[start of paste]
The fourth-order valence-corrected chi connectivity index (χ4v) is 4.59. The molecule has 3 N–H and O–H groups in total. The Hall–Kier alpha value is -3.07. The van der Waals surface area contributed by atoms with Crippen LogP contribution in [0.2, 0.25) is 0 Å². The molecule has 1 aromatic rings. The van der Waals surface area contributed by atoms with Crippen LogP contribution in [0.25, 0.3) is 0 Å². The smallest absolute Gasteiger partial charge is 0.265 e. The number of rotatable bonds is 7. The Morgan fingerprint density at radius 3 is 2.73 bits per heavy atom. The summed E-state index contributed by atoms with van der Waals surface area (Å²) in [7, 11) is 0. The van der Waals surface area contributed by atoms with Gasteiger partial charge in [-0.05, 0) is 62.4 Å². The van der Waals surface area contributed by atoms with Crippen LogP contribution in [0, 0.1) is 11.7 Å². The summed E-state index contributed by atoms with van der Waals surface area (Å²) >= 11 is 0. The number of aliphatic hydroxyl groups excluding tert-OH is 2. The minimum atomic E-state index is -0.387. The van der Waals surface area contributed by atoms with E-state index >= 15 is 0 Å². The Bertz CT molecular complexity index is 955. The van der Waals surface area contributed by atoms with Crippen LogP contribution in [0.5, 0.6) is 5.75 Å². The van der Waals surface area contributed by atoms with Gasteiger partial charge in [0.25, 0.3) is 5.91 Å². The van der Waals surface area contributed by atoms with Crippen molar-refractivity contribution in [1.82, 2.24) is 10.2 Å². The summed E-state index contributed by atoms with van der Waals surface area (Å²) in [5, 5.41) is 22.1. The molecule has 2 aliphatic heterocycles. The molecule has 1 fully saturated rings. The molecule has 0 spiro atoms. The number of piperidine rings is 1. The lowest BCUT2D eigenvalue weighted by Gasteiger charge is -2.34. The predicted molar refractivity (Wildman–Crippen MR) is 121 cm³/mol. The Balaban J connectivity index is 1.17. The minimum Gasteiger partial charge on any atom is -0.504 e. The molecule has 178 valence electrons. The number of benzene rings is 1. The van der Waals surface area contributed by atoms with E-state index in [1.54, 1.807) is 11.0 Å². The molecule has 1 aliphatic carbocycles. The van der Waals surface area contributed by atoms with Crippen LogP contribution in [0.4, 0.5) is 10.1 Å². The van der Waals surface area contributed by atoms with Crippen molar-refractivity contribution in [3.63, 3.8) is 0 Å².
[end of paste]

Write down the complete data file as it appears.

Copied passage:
The fourth-order valence-corrected chi connectivity index (χ4v) is 4.59. The molecule has 3 N–H and O–H groups in total. The Hall–Kier alpha value is -3.07. The van der Waals surface area contributed by atoms with Crippen LogP contribution in [0.2, 0.25) is 0 Å². The molecule has 1 aromatic rings. The van der Waals surface area contributed by atoms with Crippen LogP contribution in [0.25, 0.3) is 0 Å². The smallest absolute Gasteiger partial charge is 0.265 e. The number of rotatable bonds is 7. The Morgan fingerprint density at radius 3 is 2.73 bits per heavy atom. The summed E-state index contributed by atoms with van der Waals surface area (Å²) in [7, 11) is 0. The van der Waals surface area contributed by atoms with Gasteiger partial charge in [-0.05, 0) is 62.4 Å². The van der Waals surface area contributed by atoms with Crippen LogP contribution in [0, 0.1) is 11.7 Å². The summed E-state index contributed by atoms with van der Waals surface area (Å²) >= 11 is 0. The number of aliphatic hydroxyl groups excluding tert-OH is 2. The minimum atomic E-state index is -0.387. The van der Waals surface area contributed by atoms with E-state index >= 15 is 0 Å². The Bertz CT molecular complexity index is 955. The van der Waals surface area contributed by atoms with Crippen LogP contribution in [0.5, 0.6) is 5.75 Å². The van der Waals surface area contributed by atoms with Gasteiger partial charge in [0.25, 0.3) is 5.91 Å². The van der Waals surface area contributed by atoms with Crippen molar-refractivity contribution in [1.82, 2.24) is 10.2 Å². The summed E-state index contributed by atoms with van der Waals surface area (Å²) in [5, 5.41) is 22.1. The molecule has 2 aliphatic heterocycles. The molecule has 1 fully saturated rings. The molecule has 0 spiro atoms. The number of piperidine rings is 1. The lowest BCUT2D eigenvalue weighted by Gasteiger charge is -2.34. The predicted molar refractivity (Wildman–Crippen MR) is 121 cm³/mol. The Balaban J connectivity index is 1.17. The minimum Gasteiger partial charge on any atom is -0.504 e. The molecule has 178 valence electrons. The number of benzene rings is 1. The van der Waals surface area contributed by atoms with E-state index in [1.54, 1.807) is 11.0 Å². The molecule has 1 aliphatic carbocycles. The van der Waals surface area contributed by atoms with Crippen LogP contribution in [0.4, 0.5) is 10.1 Å². The van der Waals surface area contributed by atoms with Crippen molar-refractivity contribution in [3.63, 3.8) is 0 Å².